Subject(s)
COVID-19/virology , SARS-CoV-2/physiology , Virus Replication/genetics , Adenosine Monophosphate/pharmacology , Antiviral Agents/pharmacology , COVID-19/genetics , COVID-19/metabolism , Coronavirus RNA-Dependent RNA Polymerase/metabolism , Cryoelectron Microscopy/methods , DNA Helicases/metabolism , Genome, Viral , Humans , Molecular Dynamics Simulation , RNA Helicases/metabolism , RNA, Viral/genetics , RNA, Viral/metabolism , RNA-Dependent RNA Polymerase/metabolism , RNA-Dependent RNA Polymerase/physiology , SARS-CoV-2/drug effects , SARS-CoV-2/genetics , Viral Nonstructural Proteins/genetics
10.
Sci Rep ; 10(1): 22375, 2020 12 23.
Article in English | MEDLINE | ID: covidwho-997939

ABSTRACT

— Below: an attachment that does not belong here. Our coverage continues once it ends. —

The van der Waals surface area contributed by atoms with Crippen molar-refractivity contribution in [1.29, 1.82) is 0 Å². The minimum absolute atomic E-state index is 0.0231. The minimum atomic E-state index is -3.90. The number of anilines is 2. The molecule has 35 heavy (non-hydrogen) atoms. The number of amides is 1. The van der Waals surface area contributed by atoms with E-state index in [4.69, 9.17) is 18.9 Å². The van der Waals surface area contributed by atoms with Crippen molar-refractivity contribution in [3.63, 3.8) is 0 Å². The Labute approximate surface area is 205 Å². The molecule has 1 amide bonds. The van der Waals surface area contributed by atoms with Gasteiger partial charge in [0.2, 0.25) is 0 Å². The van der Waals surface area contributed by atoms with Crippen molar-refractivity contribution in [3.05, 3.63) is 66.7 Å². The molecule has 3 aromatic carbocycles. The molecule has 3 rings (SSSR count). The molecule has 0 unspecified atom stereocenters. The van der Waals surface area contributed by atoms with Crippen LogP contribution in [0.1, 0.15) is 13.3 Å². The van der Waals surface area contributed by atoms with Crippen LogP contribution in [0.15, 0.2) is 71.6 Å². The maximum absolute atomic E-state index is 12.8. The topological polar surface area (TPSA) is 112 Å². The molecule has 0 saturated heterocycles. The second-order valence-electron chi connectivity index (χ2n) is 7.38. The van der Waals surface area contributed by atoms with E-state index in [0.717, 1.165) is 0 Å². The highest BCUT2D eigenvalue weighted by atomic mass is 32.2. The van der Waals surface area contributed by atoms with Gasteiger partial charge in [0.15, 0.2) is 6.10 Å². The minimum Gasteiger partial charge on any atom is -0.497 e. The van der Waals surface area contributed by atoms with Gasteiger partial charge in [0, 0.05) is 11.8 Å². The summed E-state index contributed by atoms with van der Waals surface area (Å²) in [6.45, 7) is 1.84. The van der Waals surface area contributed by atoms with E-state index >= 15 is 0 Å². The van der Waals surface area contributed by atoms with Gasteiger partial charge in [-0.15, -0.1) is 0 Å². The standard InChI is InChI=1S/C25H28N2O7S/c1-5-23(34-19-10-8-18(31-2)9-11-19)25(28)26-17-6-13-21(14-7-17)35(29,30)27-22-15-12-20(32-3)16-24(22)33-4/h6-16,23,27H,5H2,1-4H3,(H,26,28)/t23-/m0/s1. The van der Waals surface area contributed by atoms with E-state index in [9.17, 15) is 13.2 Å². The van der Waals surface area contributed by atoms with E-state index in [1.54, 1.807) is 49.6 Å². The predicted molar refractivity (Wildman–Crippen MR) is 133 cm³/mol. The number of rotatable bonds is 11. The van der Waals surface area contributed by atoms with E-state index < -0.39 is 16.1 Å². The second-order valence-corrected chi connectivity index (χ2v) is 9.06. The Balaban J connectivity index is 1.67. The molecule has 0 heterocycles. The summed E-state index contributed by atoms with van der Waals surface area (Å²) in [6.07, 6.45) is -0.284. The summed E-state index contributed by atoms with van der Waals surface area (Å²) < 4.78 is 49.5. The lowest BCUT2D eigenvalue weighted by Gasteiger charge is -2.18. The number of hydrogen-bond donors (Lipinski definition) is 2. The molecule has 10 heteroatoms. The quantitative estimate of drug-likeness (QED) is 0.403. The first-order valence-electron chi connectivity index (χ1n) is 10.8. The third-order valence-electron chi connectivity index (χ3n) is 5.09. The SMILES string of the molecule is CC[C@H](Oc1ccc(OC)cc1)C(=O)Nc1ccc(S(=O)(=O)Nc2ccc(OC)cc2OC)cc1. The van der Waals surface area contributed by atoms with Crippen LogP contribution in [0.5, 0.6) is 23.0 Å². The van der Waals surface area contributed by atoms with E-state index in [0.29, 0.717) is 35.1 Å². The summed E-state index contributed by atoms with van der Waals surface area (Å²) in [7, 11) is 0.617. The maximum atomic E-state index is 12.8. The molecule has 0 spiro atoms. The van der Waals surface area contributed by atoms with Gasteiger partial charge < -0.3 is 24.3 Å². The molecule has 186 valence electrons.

The global population is at present suffering from a pandemic of Coronavirus disease 2019 (COVID-19), caused by the novel coronavirus Severe Acute Respiratory Syndrome Coronavirus 2 (SARS-CoV-2). The goal of this study was to use artificial intelligence (AI) to predict blueprints for designing universal vaccines against SARS-CoV-2, that contain a sufficiently broad repertoire of T-cell epitopes capable of providing coverage and protection across the global population. To help achieve these aims, we profiled the entire SARS-CoV-2 proteome across the most frequent 100 HLA-A, HLA-B and HLA-DR alleles in the human population, using host-infected cell surface antigen presentation and immunogenicity predictors from the NEC Immune Profiler suite of tools, and generated comprehensive epitope maps. We then used these epitope maps as input for a Monte Carlo simulation designed to identify statistically significant "epitope hotspot" regions in the virus that are most likely to be immunogenic across a broad spectrum of HLA types. We then removed epitope hotspots that shared significant homology with proteins in the human proteome to reduce the chance of inducing off-target autoimmune responses. We also analyzed the antigen presentation and immunogenic landscape of all the nonsynonymous mutations across 3,400 different sequences of the virus, to identify a trend whereby SARS-COV-2 mutations are predicted to have reduced potential to be presented by host-infected cells, and consequently detected by the host immune system. A sequence conservation analysis then removed epitope hotspots that occurred in less-conserved regions of the viral proteome. Finally, we used a database of the HLA haplotypes of approximately 22,000 individuals to develop a "digital twin" type simulation to model how effective different combinations of hotspots would work in a diverse human population; the approach identified an optimal constellation of epitope hotspots that could provide maximum coverage in the global population. By combining the antigen presentation to the infected-host cell surface and immunogenicity predictions of the NEC Immune Profiler with a robust Monte Carlo and digital twin simulation, we have profiled the entire SARS-CoV-2 proteome and identified a subset of epitope hotspots that could be harnessed in a vaccine formulation to provide a broad coverage across the global population.